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Myanmar – Test of the Democratic Spirit

In a recent development, Myanmar faced a military coup on 1 February 2021 and Aung San Suu Kyi, President Win Myint along with all the elected political leaders were detained. This comes after elections were held on 8th November 2020 which resulted in a landslide victory of the pro-democracy political party National League for democracy (NLD). 

A look at the international response to this incident re-emphasises the value of democratic spirit. As per Gerard McCarthy, of the Singapore’s National University of Singapore, this action will result in an isolation of the country from the non-Chinese international partners, harm to the military’s commercial interests and will lead to resistance from people who voted in favour of Suu Kyi and the NLD. 

American President Joe Biden threatened re-imposition of sanctions on Myanmar if the coup was not reversed. He suggested that this was an international challenge and needed a combined effort to ensure restoration of democracy in the country. The US sanctions had been eased by former US President Obama after the military started giving slack to its control over the state politics. The restrictions were completely lifted in 2016.

Australia being one of the consistent supporters of Myanmar’s armed forces over the years is under pressure to cut ties now. However the complete isolation of Myanmar does not seem as a feasible option to Australia keeping in mind the increasing role of China in the current dynamics. Australian Foreign Minister Marise Payne suggested that the military in Myanmar respect the rule of law and resolve issues through “lawful mechanisms”.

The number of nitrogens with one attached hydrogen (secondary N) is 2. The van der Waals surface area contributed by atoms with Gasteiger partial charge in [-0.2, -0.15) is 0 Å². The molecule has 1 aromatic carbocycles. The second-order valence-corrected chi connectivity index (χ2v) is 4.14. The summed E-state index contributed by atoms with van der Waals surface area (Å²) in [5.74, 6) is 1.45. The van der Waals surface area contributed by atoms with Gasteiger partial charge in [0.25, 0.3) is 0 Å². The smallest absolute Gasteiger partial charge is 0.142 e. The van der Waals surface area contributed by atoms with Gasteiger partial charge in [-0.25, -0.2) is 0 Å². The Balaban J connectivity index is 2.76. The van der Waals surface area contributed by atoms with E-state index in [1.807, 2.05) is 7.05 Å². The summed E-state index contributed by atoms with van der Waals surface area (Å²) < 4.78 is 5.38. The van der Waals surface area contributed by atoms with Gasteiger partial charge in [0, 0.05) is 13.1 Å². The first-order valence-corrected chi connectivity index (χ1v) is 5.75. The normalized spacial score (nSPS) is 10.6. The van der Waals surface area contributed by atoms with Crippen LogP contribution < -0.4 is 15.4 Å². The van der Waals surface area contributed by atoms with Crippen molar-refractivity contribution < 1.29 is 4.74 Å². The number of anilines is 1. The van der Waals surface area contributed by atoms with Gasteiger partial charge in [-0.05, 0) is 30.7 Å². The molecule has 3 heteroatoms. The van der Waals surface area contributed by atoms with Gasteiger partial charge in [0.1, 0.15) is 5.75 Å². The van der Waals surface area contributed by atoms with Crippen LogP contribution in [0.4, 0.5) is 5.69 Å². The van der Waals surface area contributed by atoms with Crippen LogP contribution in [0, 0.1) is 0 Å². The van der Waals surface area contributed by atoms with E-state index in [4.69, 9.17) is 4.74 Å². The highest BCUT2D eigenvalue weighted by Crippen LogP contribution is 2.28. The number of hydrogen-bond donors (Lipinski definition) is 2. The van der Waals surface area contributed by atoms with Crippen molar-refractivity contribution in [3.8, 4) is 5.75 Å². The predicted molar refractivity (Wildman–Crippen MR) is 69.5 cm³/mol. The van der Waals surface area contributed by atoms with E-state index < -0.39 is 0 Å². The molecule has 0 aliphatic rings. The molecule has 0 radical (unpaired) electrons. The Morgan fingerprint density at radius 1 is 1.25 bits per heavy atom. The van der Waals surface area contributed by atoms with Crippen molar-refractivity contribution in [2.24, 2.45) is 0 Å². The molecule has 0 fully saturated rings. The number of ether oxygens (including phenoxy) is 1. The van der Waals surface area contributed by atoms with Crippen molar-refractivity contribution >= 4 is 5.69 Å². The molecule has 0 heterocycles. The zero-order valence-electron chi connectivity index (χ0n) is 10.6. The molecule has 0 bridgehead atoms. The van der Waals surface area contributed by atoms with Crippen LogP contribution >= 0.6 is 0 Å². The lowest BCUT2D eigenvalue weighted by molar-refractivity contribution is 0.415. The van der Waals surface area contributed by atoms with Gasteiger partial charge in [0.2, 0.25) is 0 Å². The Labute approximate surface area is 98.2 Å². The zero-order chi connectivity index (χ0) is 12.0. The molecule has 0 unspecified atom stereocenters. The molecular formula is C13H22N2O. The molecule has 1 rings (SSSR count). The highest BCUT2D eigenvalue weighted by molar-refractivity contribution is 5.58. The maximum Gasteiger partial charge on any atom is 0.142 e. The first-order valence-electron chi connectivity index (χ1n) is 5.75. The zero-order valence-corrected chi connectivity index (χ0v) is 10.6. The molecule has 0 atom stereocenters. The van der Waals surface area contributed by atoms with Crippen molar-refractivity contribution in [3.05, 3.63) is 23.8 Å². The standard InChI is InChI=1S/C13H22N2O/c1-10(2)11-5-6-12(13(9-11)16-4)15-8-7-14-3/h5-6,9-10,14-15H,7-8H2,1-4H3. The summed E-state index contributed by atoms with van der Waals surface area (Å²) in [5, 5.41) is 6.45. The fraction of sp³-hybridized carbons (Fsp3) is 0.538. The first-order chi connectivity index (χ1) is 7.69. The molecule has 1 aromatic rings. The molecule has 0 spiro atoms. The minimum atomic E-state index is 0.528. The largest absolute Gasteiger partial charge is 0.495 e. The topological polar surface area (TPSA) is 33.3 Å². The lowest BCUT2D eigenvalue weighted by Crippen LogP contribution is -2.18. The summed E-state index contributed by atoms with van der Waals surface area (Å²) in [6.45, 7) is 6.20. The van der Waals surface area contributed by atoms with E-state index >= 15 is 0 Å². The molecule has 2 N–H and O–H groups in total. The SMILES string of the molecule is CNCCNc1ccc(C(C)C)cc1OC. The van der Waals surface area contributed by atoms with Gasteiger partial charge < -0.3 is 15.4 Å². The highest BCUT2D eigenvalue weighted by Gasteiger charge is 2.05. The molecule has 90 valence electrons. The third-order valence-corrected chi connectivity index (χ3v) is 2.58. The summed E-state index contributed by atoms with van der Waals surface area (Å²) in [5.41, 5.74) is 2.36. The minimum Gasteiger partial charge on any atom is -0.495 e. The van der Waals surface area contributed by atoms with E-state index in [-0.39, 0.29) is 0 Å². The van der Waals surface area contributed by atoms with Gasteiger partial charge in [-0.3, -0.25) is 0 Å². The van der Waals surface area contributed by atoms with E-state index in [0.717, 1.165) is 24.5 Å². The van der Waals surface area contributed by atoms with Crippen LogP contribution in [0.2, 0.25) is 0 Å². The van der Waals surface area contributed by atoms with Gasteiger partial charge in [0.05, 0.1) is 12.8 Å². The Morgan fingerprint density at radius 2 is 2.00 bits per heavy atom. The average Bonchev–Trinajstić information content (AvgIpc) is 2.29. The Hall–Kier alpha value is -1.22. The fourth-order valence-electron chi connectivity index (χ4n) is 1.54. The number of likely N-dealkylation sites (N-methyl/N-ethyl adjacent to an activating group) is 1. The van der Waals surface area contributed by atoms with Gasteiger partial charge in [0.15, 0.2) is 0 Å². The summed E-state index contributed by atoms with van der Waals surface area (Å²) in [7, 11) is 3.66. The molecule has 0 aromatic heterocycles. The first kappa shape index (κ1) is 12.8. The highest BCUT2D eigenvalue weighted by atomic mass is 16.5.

The Chinese media described the coup as a “major cabinet reshuffle” and vetoed the decision of a joint effort to condemn Myanmar’s coup with support from Russia. There is an opinion that this stand is in line with Chinese belief of non-interventionism. 

UK Prime Minister Boris Johnson condemned the coup and urged that the people’s choice be respected. He denounced the unlawful imprisonment of “civilians including Aung San Suu Kyi”. 

France and Germany strongly condemned the coup. The European Council President Charles Michel tweeted about his strong condemnation of the coup and stated that the outcome of the elections be respected and the democratic process be restored. 

Indian Ministry of External Affairs issued a press statement stating its deep concern over the coup and said that the democratic process must be upheld. 

The coup has been justified by the military and the supporters on the grounds of apparent fraud that was done during the November elections. However the sudden take over has hinted a disregard for electoral process and democratic spirit in the country. While US calls for an international response, there is some division in the intensity of the response of different countries. China and Russia have stayed away from supported an all out action.

While there is possibility of economic sanctions from the American sides, the Australian stand is not completely clear. The democracies over the world have reacted strongly to the development. But Indian stakes in Myanmar have direct consequences on the strategic balancing in South Asia vis-à-vis China. Hence, the Indian response is to be watched carefully despite the concern over the situation publicly made by the officials. The Rohingya crisis put Myanmar in lime light over humanitarian and human right concerns. This coup just adds to the apprehensions.